Spain-1040491Only one bastion of fort San Carlos survived till nowadays. It was built in XVI century to defend the city and harbor of Finisterra from pirates.

Spain-1040507There is maritime museum in inside the fort now, but it is closed today.

Spain-1040523Fisterra is on the rocky Costa da Morte which in Galician means “Coast of Death,” named because of the large number of shipwrecks along these shores.


Pilgrims still leave rocks.

Spain-1040565Time to head back so we can catch our bus back to Santiago.

We are here.  Due to the cold, sometimes heavy rain, we do not walk to the far tip to the lighthouse.

There is also another possible final destination, and this is Muxia. You can walk from Finisterre to Muxia along the “Costa da Morte” or walk straight from Santiago to Muxia.

According to the legend, Muxia is the location where the boat carrying the body of the apostle St. James arrived. One legend even has it being a stone boat. Don’t think I’ll sign up for a ride in a stone boat.  Doesn’t sound very seaworthy.

Spain-1040467We are cold, wet, as well as hungry and it is time to catch the bus back to Santiago.

Finisterre is known for its fresh seafood, but to Randy’s dismay we are short of time to sit down and eat a delicious meal and it is too early. We are starving since we haven’t eaten much and our time in Finisterre has been spent taking photos in the rain while trying NOT to ruin the camera. Wonder where our off the beaten path, menu de la dia will be tonight?  Pulpo? (octopus) We’ll find out in Santiago.

Camino Day 4 ~ The road less traveled

Sometimes the road less traveled is less traveled for a reason. ~ Jerry Seinfeld

There is a spot in Villafranca del Bierzo where the path forks and Kathy, Lori and Jane are standing there contemplating which Camino arrow to follow.  They attempt to take the strenuous climb up the mountain, but 4 women (angels?) sternly send them down the path following the road.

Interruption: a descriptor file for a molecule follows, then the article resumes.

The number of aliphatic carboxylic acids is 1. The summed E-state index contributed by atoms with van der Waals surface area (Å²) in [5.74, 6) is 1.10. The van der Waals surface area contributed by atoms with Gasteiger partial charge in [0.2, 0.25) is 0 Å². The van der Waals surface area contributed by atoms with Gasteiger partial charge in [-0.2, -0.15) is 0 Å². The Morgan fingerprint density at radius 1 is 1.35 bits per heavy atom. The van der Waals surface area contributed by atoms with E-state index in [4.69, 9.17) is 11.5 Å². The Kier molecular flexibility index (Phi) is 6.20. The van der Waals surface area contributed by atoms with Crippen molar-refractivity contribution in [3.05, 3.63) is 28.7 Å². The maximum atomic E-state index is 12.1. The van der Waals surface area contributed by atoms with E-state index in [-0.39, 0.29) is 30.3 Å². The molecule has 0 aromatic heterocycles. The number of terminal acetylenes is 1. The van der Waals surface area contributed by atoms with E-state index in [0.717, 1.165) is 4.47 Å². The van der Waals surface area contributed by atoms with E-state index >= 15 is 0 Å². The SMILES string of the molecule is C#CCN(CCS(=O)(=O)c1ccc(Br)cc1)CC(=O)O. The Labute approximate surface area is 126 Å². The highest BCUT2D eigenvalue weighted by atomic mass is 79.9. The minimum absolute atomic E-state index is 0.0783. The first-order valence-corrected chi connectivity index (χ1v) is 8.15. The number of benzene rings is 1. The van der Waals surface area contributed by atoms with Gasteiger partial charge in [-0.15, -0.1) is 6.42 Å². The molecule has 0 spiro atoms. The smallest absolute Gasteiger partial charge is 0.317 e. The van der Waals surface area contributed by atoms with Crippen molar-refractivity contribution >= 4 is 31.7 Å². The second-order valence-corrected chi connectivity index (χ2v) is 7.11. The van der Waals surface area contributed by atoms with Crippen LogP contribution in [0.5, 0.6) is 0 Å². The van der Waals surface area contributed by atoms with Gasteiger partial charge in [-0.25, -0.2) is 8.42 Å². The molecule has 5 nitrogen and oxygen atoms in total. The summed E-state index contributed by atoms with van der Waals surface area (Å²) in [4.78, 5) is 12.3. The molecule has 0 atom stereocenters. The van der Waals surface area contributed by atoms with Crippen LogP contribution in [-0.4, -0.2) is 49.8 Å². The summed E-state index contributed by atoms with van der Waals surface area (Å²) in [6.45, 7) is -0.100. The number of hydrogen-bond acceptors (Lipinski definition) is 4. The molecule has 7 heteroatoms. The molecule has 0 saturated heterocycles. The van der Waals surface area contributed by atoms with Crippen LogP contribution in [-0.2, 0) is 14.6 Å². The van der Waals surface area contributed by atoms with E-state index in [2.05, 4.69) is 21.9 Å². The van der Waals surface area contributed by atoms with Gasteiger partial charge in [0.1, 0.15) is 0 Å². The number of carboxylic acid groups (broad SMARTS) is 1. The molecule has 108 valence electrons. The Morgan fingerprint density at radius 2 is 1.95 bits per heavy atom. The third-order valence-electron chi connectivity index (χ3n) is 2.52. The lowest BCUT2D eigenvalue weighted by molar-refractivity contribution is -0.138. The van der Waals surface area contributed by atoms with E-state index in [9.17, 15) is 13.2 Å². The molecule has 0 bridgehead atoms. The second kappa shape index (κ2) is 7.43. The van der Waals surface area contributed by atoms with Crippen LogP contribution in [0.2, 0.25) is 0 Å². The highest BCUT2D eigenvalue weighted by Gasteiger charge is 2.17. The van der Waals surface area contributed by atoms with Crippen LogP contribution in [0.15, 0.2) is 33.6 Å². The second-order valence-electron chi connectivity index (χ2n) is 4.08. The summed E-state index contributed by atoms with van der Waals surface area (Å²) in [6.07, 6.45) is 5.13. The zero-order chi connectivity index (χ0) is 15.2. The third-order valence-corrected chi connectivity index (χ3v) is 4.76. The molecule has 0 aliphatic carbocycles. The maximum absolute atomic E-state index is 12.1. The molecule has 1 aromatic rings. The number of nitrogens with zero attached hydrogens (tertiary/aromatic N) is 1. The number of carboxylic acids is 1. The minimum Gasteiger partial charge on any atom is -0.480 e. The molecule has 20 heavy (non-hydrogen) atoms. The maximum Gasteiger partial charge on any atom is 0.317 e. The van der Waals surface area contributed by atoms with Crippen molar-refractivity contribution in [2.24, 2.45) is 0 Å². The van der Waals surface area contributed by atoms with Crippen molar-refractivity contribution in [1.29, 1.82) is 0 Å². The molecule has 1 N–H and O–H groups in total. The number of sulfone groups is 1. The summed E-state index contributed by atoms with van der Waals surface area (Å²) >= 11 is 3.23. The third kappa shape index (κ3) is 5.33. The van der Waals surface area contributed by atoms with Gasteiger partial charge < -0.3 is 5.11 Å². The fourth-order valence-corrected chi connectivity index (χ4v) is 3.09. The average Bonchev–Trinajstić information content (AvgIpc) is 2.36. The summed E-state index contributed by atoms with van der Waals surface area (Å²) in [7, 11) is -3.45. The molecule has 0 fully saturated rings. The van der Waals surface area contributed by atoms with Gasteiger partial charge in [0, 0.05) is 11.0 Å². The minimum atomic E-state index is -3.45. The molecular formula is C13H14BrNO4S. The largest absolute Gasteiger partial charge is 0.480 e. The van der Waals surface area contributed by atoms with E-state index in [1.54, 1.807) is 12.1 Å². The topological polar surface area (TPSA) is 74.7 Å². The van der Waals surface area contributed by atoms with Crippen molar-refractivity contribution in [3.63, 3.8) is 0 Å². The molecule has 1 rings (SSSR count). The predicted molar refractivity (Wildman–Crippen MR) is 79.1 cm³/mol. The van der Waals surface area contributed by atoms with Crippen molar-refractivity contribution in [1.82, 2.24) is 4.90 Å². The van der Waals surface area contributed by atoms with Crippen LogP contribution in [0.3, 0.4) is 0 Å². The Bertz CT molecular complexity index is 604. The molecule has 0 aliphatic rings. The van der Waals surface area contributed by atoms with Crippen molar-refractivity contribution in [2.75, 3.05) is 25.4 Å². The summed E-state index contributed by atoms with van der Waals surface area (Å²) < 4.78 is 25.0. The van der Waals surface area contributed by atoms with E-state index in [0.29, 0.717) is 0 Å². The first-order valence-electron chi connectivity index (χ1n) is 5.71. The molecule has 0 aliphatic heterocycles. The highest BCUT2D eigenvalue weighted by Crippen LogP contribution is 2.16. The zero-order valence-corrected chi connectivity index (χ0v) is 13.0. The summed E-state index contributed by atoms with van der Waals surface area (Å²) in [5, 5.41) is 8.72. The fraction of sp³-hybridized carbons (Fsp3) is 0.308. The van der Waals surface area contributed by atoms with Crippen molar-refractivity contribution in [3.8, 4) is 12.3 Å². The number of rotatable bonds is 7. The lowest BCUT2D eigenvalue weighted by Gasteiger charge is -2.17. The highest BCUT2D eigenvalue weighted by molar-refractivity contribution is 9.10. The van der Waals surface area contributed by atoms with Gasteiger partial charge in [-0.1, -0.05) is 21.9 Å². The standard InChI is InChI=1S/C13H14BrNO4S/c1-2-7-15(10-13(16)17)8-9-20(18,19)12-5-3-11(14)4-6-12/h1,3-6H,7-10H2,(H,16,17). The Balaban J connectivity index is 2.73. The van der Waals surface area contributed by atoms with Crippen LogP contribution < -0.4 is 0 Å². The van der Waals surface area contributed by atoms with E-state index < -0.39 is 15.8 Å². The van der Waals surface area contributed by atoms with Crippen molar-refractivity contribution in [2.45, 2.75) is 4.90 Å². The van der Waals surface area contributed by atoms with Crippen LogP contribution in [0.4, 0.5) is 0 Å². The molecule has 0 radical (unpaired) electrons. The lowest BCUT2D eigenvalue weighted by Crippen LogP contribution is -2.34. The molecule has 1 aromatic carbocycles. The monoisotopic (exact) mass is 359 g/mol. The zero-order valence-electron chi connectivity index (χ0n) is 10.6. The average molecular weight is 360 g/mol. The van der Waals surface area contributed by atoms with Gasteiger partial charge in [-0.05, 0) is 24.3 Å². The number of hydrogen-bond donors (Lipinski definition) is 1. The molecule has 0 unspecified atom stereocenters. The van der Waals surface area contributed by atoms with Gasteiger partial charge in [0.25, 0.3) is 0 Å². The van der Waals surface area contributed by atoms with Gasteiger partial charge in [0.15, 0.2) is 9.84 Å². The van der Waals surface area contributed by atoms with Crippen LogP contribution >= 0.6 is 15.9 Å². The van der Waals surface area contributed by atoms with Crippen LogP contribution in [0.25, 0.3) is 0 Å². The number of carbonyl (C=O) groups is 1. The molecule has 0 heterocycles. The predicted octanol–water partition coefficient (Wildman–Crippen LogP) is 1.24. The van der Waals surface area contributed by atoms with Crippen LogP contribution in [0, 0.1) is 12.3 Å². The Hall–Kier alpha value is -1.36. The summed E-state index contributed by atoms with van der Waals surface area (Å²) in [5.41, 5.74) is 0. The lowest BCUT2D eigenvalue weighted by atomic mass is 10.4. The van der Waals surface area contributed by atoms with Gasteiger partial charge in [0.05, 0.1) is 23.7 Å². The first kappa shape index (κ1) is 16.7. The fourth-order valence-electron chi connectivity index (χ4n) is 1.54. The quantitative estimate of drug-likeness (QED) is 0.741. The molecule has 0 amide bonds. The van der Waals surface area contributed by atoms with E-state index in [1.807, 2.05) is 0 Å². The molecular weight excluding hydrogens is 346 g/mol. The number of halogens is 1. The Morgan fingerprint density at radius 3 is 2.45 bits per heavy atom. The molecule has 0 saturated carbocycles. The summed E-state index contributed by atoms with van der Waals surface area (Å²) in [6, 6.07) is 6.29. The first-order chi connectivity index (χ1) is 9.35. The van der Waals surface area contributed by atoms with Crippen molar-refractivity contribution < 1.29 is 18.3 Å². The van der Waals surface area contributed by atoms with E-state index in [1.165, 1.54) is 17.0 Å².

Meanwhile, Joan and Diane get bonus points for choosing the True Pilgrim route up the mountain instead of the “Camino Lite,” which goes along the highway you see in the distance.  Click on the True Pilgrim link to see a comparison elevation map so you can see how high they are really traveling today.

During medieval times the “Camino Lite” that the rest of us took along the main highway was extremely dangerous with murderous thieves.  However, those that chose the “True Pilgrim” route faced a financial mugging, too.  The Castle Auctares stood on the exit from Trabadelo and the lords supported themselves by taxing (eg extorting) the Pilgrims until King Alonso VI put a stop to the practice in 1072. ~ Eric the expat.blogspot.com

Nobody messes with us since we are such a tough looking group.  It helps to look homeless.

The True Pilgrim route is marked as strenuous on the map and involves a steep, muddy path. The constant rain continues to dampen spirits, while temps are getting colder and it starts to feel like it could snow.

Joan_1dmvTurn around, Diane!!   You are missing the beautiful, panoramic view.

Listen carefully and you may hear Diane humming a song by the Carpenters:

I’m on the top of the world lookin’ down on creation… 

Meanwhile, Randy and I are shlepping our feet along in the rain on the lower route and the miles to Vega de Valcarce seem to go on and on.

A taxi goes by with a passenger violently waving at us.  Wonder what that’s about?

We continue to walk and walk and walk some more until we see a hotel.  Better turn the radio on and try to make contact.  Nothing…

O.K., we keep going for, what seems like, forever. We go through town and we appear to be leaving the village.  This must not be right; better go back.  The rain, blisters, and the walk begin to wear us down as it takes all of our effort to put each heavy, soaked. foot in front of the other.